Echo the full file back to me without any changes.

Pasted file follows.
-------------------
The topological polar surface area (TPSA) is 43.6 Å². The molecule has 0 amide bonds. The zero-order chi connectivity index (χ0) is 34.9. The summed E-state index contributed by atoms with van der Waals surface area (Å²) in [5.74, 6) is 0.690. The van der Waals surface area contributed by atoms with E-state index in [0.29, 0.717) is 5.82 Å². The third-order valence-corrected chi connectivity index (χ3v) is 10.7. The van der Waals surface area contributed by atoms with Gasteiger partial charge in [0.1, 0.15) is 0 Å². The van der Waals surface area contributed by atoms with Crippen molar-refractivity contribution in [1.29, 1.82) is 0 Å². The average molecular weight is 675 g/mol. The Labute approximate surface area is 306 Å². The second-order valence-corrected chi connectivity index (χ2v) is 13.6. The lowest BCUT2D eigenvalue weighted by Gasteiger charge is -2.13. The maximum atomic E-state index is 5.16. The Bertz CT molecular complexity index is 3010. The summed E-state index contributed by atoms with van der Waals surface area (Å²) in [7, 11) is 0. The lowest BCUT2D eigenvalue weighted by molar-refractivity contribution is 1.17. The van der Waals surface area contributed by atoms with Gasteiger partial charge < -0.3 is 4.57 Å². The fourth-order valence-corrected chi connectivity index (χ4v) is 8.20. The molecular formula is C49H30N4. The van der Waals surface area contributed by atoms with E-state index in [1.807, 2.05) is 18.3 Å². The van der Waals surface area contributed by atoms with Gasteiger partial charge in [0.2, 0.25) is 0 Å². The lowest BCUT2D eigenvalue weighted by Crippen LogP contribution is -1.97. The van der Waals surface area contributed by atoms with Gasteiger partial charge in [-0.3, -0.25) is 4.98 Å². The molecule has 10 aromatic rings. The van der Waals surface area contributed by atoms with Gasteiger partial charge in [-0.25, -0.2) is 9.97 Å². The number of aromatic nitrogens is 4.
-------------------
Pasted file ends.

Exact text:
The topological polar surface area (TPSA) is 43.6 Å². The molecule has 0 amide bonds. The zero-order chi connectivity index (χ0) is 34.9. The summed E-state index contributed by atoms with van der Waals surface area (Å²) in [5.74, 6) is 0.690. The van der Waals surface area contributed by atoms with E-state index in [0.29, 0.717) is 5.82 Å². The third-order valence-corrected chi connectivity index (χ3v) is 10.7. The van der Waals surface area contributed by atoms with Gasteiger partial charge in [0.1, 0.15) is 0 Å². The van der Waals surface area contributed by atoms with Crippen molar-refractivity contribution in [1.29, 1.82) is 0 Å². The average molecular weight is 675 g/mol. The Labute approximate surface area is 306 Å². The second-order valence-corrected chi connectivity index (χ2v) is 13.6. The lowest BCUT2D eigenvalue weighted by Gasteiger charge is -2.13. The maximum atomic E-state index is 5.16. The Bertz CT molecular complexity index is 3010. The summed E-state index contributed by atoms with van der Waals surface area (Å²) in [7, 11) is 0. The lowest BCUT2D eigenvalue weighted by molar-refractivity contribution is 1.17. The van der Waals surface area contributed by atoms with Gasteiger partial charge < -0.3 is 4.57 Å². The fourth-order valence-corrected chi connectivity index (χ4v) is 8.20. The molecular formula is C49H30N4. The van der Waals surface area contributed by atoms with E-state index in [1.807, 2.05) is 18.3 Å². The van der Waals surface area contributed by atoms with Gasteiger partial charge in [0.2, 0.25) is 0 Å². The lowest BCUT2D eigenvalue weighted by Crippen LogP contribution is -1.97. The van der Waals surface area contributed by atoms with Gasteiger partial charge in [-0.3, -0.25) is 4.98 Å². The molecule has 10 aromatic rings. The van der Waals surface area contributed by atoms with Gasteiger partial charge in [-0.25, -0.2) is 9.97 Å². The number of aromatic nitrogens is 4.